Winning strategies for responsible farm animal care

OTTAWA, Oct. 20, 2011 /CNW/ -  The National Farm Animal Care Council (NFACC) is on the right track to help build consumer trust and to promote continuous improvement for farm animal care. This message was reinforced several times by presenters at NFACC’s conference, October 5th and 6th. Bringing a broad spectrum of groups together at one table to share information and collaborate to advance farm animal care and welfare is proving to be a winning strategy.

David Smith, national VP of retail strategy and sustainability with Sobey’s Inc. focused on the need for collaborative solutions. “The days of producer-defined standards are gone. It has to be a multi-stakeholder process,” says Smith. NFACC has all the right players around the table. “Without those people involved in the process, retailers would have had trouble getting involved,” said Smith.

“The strength of the NFACC approach is to decide what is acceptable. We need a clear statement of community standards,” noted conference speaker Jeff Rushen,a member of the academic community and research scientist with Agriculture and Agri-Food Canada. “The NFACC process has done a lot in bringing together the different stakeholders to hammer out the community standards we have about animal welfare. That’s why it’s important that the animal welfare assessments we do in Canada are based on the Codes of Practice. They are the best estimate of what the community as a whole feels is acceptable.”

Catherine Scovil, associate executive director of the Canadian Pork Council agreed, “We have an opportunity to do this right and in the process maintain and re-gain public confidence in the farming community.”

“We are very much supporters of what NFACC is doing. It is a unique approach that we’re taking in Canada,” said Scovil. “In addition to the Code process, we are also supporters of developing a national approach to welfare assessment tools, creating a solid foundation that is transparent and consistent across commodities and enhances credibility.”

Kathleen Plowman, general manager policy, Australian Pork Limited shared Australia’s Code development process and recent market changes that resulted in an industry decision to move to gestation stall free production.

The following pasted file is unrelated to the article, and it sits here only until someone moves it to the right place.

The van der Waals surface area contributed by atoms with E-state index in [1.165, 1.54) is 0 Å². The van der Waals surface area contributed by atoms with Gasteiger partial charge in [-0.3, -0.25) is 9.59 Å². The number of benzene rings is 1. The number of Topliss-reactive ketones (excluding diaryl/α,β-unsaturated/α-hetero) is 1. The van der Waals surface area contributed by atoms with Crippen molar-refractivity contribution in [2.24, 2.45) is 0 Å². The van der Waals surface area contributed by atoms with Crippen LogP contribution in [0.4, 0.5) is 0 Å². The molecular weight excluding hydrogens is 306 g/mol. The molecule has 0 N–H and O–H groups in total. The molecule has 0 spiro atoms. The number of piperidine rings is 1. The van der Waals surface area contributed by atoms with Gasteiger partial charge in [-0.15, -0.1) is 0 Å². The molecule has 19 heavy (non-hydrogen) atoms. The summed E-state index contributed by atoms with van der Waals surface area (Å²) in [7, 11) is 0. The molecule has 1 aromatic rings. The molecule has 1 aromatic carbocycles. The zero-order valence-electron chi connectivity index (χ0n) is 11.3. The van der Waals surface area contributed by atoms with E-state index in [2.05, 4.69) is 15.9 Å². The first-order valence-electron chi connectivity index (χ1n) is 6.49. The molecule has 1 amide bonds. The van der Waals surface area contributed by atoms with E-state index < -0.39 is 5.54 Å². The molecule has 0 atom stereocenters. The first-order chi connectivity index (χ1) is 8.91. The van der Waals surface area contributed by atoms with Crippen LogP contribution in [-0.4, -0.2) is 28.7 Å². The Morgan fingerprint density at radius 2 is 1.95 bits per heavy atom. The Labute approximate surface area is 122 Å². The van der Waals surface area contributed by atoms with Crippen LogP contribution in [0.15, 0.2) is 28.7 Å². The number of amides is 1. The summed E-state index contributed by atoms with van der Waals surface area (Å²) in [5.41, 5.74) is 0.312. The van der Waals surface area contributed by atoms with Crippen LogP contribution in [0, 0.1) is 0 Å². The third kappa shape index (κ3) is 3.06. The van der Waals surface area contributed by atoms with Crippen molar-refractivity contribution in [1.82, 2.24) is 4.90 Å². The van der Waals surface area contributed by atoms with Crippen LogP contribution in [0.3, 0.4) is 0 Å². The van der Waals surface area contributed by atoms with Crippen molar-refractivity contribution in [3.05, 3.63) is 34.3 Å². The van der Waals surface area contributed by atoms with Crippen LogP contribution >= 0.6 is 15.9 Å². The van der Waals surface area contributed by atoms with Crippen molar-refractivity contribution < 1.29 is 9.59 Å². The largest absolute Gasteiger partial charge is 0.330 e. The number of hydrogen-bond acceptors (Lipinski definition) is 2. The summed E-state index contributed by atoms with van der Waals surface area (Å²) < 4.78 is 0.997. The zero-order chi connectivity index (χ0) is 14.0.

“We had a very progressive Model code – one that my producers were very, very proud of,” said Plowman. The code brought great advancements in animal welfare – with many pork producers surpassing the recommended requirements – but there is mounting political and social pressure for further change. Plowman said, “Where you [Canada] are right now reminds me of where we [Australia] were about 5 years ago.”

Since that time, animal welfare and animal rights groups have launched sophisticated campaigns. Even so, Plowman points to lessons learned.  “Tearing down the animal rights/animal welfare groups doesn’t help the cause,” she said. Instead, she aims to work with the groups who are voicing concern. “Because at the end of the day, we do have a common interest – the welfare of our animals.”

Susie Miller, director general, sector development and analysis directorate with Agriculture and Agri-Food Canada praised Canada’s Codes of Practice for the care and handling of farm animals as a means to effectively respond to and alleviate public concerns. In her opinion clear, consistent and science-based national standards that are driven and supported by industry are critical for Canada to lead and be successful in animal welfare. She noted that government believes that NFACC could be the primary credible communicator on animal welfare to the public.

More information on the conference, including complete speaker presentations, is available at


For more information contact:

Jackie Wepruk
NFACC General Manager

Funding for the Codes of Practice is provided by Agriculture and Agri-Food Canada’s Agricultural Flexibility Fund (Addressing Domestic and International Market Expectations Relative to Farm Animal Welfare), as part of Canada’s Economic Action Plan.